Slack is a app for workplace collaboration, but it wouldn’t be a start-up darling if it were simply a glorified chatroom. The power of Slack is its ability to seamlessly integrate other services and bots. Even on a Slack free plan, you can have unlimited bots! So let’s harness this power and make bot.
My goal was to make a very simple proof of concept which could call a secondary API in addition to running on the Slack API. Since we have a #lunch channel in our Slack where people collaborate on group lunch outings, I decided to make a bot that could make helpful suggestions of new lunch places for our group to try. For this I called the Yelp API and allowed it to generate a list of all places within 450 meters (approx. 5 minute walk) of Metis. From there the bot returns a random result from the list of all relevant results.
In order to set up the Slack permissions, I found this Full Stack Python tutorial useful. First, it’s good practice to make a virtual environment. If you’re working with Anaconda, their documentation on environment management is excellent. First type,
conda create --name starterbot python=3 then switch into the environment with
source activate starterbot.
Once you’re in your environment, pip install the necessary packages, in this case
pip install slackclient and
pip install yelp. Switching over to a browser, check out the Slack API Bot Users page. At the time of writing, you want to look for the first paragraph under “Custom bot users” which reads:
Every team has the ability to create their own custom bot users that they can use on their team. They do this by going to their team’s settings page and creating a new bot user.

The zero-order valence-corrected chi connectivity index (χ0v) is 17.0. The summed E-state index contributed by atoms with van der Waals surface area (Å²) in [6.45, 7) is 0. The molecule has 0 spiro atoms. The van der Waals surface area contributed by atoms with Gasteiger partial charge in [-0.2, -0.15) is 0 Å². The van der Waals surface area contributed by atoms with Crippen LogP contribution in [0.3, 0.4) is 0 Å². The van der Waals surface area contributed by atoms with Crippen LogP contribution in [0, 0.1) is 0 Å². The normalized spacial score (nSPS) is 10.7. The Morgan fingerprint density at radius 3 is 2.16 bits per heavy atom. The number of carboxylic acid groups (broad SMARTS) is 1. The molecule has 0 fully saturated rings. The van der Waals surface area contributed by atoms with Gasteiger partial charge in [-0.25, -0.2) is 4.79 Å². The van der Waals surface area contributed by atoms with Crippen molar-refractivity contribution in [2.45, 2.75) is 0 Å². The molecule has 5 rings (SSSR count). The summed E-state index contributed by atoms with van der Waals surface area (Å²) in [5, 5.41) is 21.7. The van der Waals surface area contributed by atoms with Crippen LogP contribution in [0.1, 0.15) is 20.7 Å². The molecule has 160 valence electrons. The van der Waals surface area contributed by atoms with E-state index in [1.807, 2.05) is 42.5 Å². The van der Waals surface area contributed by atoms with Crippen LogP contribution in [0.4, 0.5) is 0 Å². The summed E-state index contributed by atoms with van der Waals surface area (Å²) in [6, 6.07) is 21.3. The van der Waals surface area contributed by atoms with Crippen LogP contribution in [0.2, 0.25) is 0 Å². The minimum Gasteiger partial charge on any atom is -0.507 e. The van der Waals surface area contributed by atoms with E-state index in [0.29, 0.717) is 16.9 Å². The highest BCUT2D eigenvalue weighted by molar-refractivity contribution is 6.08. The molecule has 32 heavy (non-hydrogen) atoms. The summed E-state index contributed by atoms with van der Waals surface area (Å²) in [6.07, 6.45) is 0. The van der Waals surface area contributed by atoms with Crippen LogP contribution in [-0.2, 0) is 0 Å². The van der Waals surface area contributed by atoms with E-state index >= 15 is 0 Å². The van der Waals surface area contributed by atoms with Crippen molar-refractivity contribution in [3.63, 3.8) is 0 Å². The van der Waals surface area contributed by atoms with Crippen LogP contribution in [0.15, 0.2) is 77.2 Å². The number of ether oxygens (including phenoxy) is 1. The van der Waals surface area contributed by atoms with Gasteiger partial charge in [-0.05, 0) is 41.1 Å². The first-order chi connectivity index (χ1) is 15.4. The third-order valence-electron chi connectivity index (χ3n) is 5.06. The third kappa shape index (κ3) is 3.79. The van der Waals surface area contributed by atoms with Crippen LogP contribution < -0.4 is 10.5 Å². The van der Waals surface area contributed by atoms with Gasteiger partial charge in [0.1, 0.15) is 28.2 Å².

The underlined text will be a link specific to the team in which you are logged in, presuming you have the proper privileges. Set up the integration direct on the Slack API website’s bot page, and add your API token to environmental variables using your terminal.
While we’re at it, let’s make sure we’ve also registered with the Yelp Search API. When I’m logged into Yelp, my Developer keys are located on the Manage API page. Save these in a text file accessible to your script. I put mine in a file called config_secret.json, and it takes the following format:
PRO TIP: You’ll want to give your bot a trial run, especially when you’re first starting out. I made a private channel for the bot to sit in while I tested it. It’s not currently possible to change a private channel to a public one in Slack, so once you have your code working, you’ll have to re-set up your scripts in the public channel.
Now you’re ready to code your bot! I wrote my script as the demo part of a short presentation on bots more generally, including both prior art Twitter bots to inspire as well as where to start in order to ensure your bots are ethical. You can find my code, as well as the slides for that presentation, on Github.
Your bot only works so long as your script is running; this makes running a bot off of your personal laptop highly impractical. So we need a host!
One promising avenue for hosting your script is the free host tools at PythonAnywhere. Personally, I wasn’t able to get this to work, but I’d love to hear from you if you get it functioning. Sign up for an account, and open up the Files tab. Here you can upload your .py script (Note: not jupyter notebook) as well as your secret credential JSON files for API authetication.
From here you can open up a new Bash console under the Consoles tab. You can tell which version of Python is installed by typing
python --version. When I did this, it showed that Python 2.7 was the default, so I made a virtual environment to run Python 3.5 using
mkvirtualenv --python=python3.5 myvirtualenv. You’ll have to pip install your dependencies using
pip3.5 install yelp and
pip3.5 install slackclient. Then call your script. Again, the same script that ran and passed fine on my laptop (i.e. “StarterBot connected and running!”) also ran without error from PythonAnywhere’s bash, but returned “Connection failed. Invalid Slack token or bot ID?”. I’d like to continue to play with this and debug it (I imagine it’s something silly and simple like a blocked port), since being able to host for free would be great.
Instead, I decided to SSH into my Amazon EC2 micro instance and host the script from there. Caution– this may incur charges! In order prevent your instance from timing out when you disconnect from the SSH, you can run the script inside of a screen.
…And that’s as far as I’ve gotten for now. Happy bot building!